So here is my beef - where is the payoff? I really just want a little payoff for the wait. I'll explain: if I'm going to wait for a half hour to merge onto I-40 from the beltline, I want there to be a sea of cars stretching out for miles before me when I get there. No, this isn't some sick traffic masochism, it's just because I find it almost as obnoxious to wait so long to make the merge and then watch as nothing else legitimately delay-worthy turns up. Within minutes I was zooming down the road not knowing who to be angry at and thus being angry at anyone driving near me - especially the guy with the gelled hair that looks like he's having a great day.

And what could be even worse than finding nothing at all? Finding that it was caused by a "wreck." Today the "wreck" that stopped traffic for TEN miles turns out to be a '98 SUV with a severely bent fender being eyeballed by two head-scratchers standing next to an similarly barely damaged Ford Crown Vic in the median.

Seriously? Who slows down to look at this? Is Monday night television failing you?

You know what wreck I would slow my car (and thus everyone behind me for miles) for? Maybe, maybe, this one:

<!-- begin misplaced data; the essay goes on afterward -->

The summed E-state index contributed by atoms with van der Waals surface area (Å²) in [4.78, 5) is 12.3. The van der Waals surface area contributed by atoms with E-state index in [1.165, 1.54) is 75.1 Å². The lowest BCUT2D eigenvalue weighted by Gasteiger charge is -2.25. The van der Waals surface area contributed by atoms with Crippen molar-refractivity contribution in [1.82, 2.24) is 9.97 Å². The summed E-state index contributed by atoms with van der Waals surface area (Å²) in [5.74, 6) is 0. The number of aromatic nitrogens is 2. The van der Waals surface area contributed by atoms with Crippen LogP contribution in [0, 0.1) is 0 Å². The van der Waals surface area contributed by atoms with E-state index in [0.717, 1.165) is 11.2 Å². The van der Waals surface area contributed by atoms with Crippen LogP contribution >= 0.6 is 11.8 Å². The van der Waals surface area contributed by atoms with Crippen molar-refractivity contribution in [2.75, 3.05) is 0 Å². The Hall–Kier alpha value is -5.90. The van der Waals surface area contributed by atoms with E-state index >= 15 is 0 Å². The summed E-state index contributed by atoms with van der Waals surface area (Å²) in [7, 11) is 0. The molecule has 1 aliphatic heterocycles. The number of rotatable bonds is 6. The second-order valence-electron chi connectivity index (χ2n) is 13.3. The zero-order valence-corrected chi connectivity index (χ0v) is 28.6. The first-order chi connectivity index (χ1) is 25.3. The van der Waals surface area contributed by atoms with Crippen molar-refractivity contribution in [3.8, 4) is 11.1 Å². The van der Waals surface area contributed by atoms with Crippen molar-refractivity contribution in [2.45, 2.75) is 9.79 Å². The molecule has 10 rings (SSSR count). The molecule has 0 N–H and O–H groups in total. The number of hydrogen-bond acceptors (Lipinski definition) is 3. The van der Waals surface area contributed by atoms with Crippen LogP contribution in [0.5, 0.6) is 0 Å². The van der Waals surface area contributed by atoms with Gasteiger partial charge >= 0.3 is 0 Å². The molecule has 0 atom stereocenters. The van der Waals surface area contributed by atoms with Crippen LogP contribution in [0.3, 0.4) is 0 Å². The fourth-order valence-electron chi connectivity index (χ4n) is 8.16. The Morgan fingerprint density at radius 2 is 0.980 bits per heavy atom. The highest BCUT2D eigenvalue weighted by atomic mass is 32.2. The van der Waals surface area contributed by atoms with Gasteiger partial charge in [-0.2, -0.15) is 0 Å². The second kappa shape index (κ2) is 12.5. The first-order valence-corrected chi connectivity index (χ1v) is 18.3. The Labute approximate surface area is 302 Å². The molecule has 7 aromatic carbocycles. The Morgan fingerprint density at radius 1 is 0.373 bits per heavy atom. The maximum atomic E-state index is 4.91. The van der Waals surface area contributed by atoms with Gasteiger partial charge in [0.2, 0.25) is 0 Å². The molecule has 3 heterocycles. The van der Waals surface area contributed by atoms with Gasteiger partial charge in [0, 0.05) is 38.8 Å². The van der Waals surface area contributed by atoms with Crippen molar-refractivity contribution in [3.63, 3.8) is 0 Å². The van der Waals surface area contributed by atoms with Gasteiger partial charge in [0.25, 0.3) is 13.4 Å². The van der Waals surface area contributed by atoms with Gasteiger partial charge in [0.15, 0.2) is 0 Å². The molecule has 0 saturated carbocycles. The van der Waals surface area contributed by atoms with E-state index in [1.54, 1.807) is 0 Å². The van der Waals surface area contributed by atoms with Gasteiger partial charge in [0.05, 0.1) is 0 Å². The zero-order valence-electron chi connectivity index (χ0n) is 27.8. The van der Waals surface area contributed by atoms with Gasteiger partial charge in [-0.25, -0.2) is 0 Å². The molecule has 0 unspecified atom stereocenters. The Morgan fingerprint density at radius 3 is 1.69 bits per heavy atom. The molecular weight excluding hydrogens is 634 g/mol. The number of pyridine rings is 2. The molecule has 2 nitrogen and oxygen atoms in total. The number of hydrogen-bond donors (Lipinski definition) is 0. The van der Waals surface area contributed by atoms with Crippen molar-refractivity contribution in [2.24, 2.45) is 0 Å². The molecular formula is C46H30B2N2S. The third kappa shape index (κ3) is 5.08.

An 18-wheeler, no, a 19-wheeler (why not?) with a flat bed carrying a blue whale skeleton being delivered to a museum in Maine collides with a oil tanker head-on and both of them slide into a firework truck which ignites and sends flaming, exploding whale remnants all over the highway and surrounding tree line.

As for the gentleman with the mildly inconvenient insurance claim ahead of him - yeah, I'm not impressed by your wreck, sir. My apologies.

*For those of you who listen to NC State Radio, does anyone else ever wonder if those "DJ's" really know what's going on? I'm not talking about on their show, during which they are obviously clueless, I'm just talking about life in general. Like, I'm not sure they know where they put the shoes they wore last night. If nothing else they do know one thing - How to find the single from that one band with the moaning lady in the background layered behind three lead guitars and a techno drum beat. On lockdown.

Saturday, September 26, 2009


At this point I'm just writing for the sake of writing. I have this thing where I know I should be productive and do something of great import, but I delay it thinking, "Another day I'll get some kind of better inspiration which will eliminate the risk of any wasted effort." Today was one of those days which I hoped would be incredibly creatively productive since it is the first Saturday I've spent entirely at home in weeks. The only two things I accomplished (it's 11:52 as of this writing) are getting my hair cut and washing a couple of loads of clothes.

Before you discredit me for my laziness, I'd just like to toss out there that I hadn't had a hair cut in nearly 2 months and my clothes have been lying in a pile in my room for half that time. Okay, not really.